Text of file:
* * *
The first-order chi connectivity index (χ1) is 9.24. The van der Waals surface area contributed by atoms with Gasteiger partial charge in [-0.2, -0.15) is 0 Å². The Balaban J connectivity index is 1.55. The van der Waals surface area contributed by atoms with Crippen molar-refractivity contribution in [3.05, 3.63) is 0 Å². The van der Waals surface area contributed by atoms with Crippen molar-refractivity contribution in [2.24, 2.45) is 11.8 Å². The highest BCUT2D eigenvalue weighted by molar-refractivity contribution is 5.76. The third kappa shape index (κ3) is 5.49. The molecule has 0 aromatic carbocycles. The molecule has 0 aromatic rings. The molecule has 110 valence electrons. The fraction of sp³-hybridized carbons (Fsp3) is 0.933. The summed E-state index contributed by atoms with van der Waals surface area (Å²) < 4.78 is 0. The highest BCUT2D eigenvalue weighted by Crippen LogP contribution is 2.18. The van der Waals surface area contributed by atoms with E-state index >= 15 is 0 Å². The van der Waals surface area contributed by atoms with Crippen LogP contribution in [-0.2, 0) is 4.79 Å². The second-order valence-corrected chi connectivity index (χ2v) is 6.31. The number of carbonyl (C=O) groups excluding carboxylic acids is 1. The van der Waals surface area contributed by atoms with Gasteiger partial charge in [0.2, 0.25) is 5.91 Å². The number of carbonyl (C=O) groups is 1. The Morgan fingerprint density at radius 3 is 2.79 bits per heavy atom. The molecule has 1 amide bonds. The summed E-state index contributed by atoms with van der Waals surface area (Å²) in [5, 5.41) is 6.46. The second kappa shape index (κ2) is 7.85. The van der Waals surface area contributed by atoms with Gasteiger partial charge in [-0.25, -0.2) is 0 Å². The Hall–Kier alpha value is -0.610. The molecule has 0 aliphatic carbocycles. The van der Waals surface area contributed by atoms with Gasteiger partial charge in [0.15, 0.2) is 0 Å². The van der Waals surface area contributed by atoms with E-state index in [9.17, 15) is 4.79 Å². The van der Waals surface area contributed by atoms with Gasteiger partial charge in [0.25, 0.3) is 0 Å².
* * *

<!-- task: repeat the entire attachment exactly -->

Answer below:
The first-order chi connectivity index (χ1) is 9.24. The van der Waals surface area contributed by atoms with Gasteiger partial charge in [-0.2, -0.15) is 0 Å². The Balaban J connectivity index is 1.55. The van der Waals surface area contributed by atoms with Crippen molar-refractivity contribution in [3.05, 3.63) is 0 Å². The van der Waals surface area contributed by atoms with Crippen molar-refractivity contribution in [2.24, 2.45) is 11.8 Å². The highest BCUT2D eigenvalue weighted by molar-refractivity contribution is 5.76. The third kappa shape index (κ3) is 5.49. The molecule has 0 aromatic carbocycles. The molecule has 0 aromatic rings. The molecule has 110 valence electrons. The fraction of sp³-hybridized carbons (Fsp3) is 0.933. The summed E-state index contributed by atoms with van der Waals surface area (Å²) < 4.78 is 0. The highest BCUT2D eigenvalue weighted by Crippen LogP contribution is 2.18. The van der Waals surface area contributed by atoms with E-state index >= 15 is 0 Å². The van der Waals surface area contributed by atoms with Crippen LogP contribution in [-0.2, 0) is 4.79 Å². The second-order valence-corrected chi connectivity index (χ2v) is 6.31. The number of carbonyl (C=O) groups excluding carboxylic acids is 1. The van der Waals surface area contributed by atoms with Gasteiger partial charge in [0.2, 0.25) is 5.91 Å². The number of carbonyl (C=O) groups is 1. The Morgan fingerprint density at radius 3 is 2.79 bits per heavy atom. The molecule has 1 amide bonds. The summed E-state index contributed by atoms with van der Waals surface area (Å²) in [5, 5.41) is 6.46. The second kappa shape index (κ2) is 7.85. The van der Waals surface area contributed by atoms with Gasteiger partial charge in [-0.25, -0.2) is 0 Å². The Hall–Kier alpha value is -0.610. The molecule has 0 aliphatic carbocycles. The van der Waals surface area contributed by atoms with Gasteiger partial charge in [0.15, 0.2) is 0 Å². The van der Waals surface area contributed by atoms with E-state index in [9.17, 15) is 4.79 Å². The van der Waals surface area contributed by atoms with Gasteiger partial charge in [0.25, 0.3) is 0 Å².